The wife of a brain-injured man in Louisiana wants to withdraw his nutrition and hydration in order to facilitate his death by dehydration and starvation. Joshua Barras suffered a brain injury over two years ago after a tragic suicide attempt. He is responsive and can be seen smiling and even singing in videos, but he is dependent on a feeding tube for nutrition and hydration. Life Legal has filed legal pleadings to ensure that Joshua continues to receive care, including food and water.
Joshua’s wife insists that he does not have any quality of life and says she had a dream that led her to believe her husband wants to die. She claims his condition is deteriorating, but a hospice facility found he was no longer eligible for hospice, as he is not declining at all, but is actually in excellent health. Since then, Joshua’s wife has been on a mission to end his life. She appeared on the Dr. Phil show last week to make the case for killing her husband.
Joshua and his wife were going through a divorce at the time of his injury.
Joshua’s mother, Kelly Barras, reached out to Bobby Schindler, sister of Terri Schiavo and President/Founder of the Terri Schiavo Life and Hope Network. Bobby called Life Legal for help and we contacted a local attorney who is representing Kelly.
Even though euthanasia is illegal in every state, hospitals and nursing homes frequently resort to withholding nutrition and hydration in cases where patients are incapacitated and unable to express their health care wishes. We believe this is an unethical practice that should be unlawful.
Pope John Paul II addressed the provision of nutrition and hydration to severely brain-injured individuals in response to efforts by Terri Schiavo’s husband to end her life by dehydration and starvation. Pope John Paul II emphasized the full human dignity of such individuals and the moral duty of society to care for them: “I should like particularly to underline how the administration of water and food, even when provided by artificial means, always represents a natural means of preserving life, not a medical act. Its use, furthermore, should be considered, in principle, ordinary and proportionate, and as such morally obligatory…”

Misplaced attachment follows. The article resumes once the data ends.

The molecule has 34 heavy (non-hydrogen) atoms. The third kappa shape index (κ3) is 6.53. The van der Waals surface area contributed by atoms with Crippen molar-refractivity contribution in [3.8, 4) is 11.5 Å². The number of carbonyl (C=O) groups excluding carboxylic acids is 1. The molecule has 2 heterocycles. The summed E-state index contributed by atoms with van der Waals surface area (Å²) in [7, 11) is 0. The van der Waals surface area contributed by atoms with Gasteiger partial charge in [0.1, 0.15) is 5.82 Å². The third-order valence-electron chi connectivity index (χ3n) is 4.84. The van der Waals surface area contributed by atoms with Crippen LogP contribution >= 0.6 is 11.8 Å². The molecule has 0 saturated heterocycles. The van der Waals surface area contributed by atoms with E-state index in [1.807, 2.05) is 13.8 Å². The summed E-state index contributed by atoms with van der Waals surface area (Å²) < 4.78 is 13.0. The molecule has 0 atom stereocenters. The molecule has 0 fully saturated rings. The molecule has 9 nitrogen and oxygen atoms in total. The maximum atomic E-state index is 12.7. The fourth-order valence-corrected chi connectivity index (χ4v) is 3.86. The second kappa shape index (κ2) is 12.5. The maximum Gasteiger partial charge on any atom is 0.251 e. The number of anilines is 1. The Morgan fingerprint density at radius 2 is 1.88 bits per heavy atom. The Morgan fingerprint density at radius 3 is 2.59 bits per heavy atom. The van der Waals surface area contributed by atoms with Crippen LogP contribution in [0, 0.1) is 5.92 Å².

This teaching has been reaffirmed by the US Conference of Catholic Bishops in its Ethical and Religious Directives for Catholic Health Services.
“It is unfathomable that 16 years after the inhumane killing of Terri Schiavo a young man like Joshua Barras could be targeted for death solely because of his disability,” said Life Legal CEO Alexandra Snyder. “In any other context, death by dehydration and starvation is a crime against humanity. We will fight for Joshua’s right to be free from discrimination and for his right to life.”
“Josh is brain-injured and needs only basic care, including food and water, to live. His wife is threatening to deny Josh this basic human right, which would lead to his painful, horrific death by dehydration – the same barbaric death my sister Terri endured,” said Bobby Schindler. “All people, including the disabled, should not have to fear that their spouses may decide to impose a death sentence once caring for them has become an inconvenience.”
We strongly encourage people to execute an advance directive to express their wishes regarding medical care and treatment in the event they become incapacitated. Life Legal provides guidance on advance health care directives here.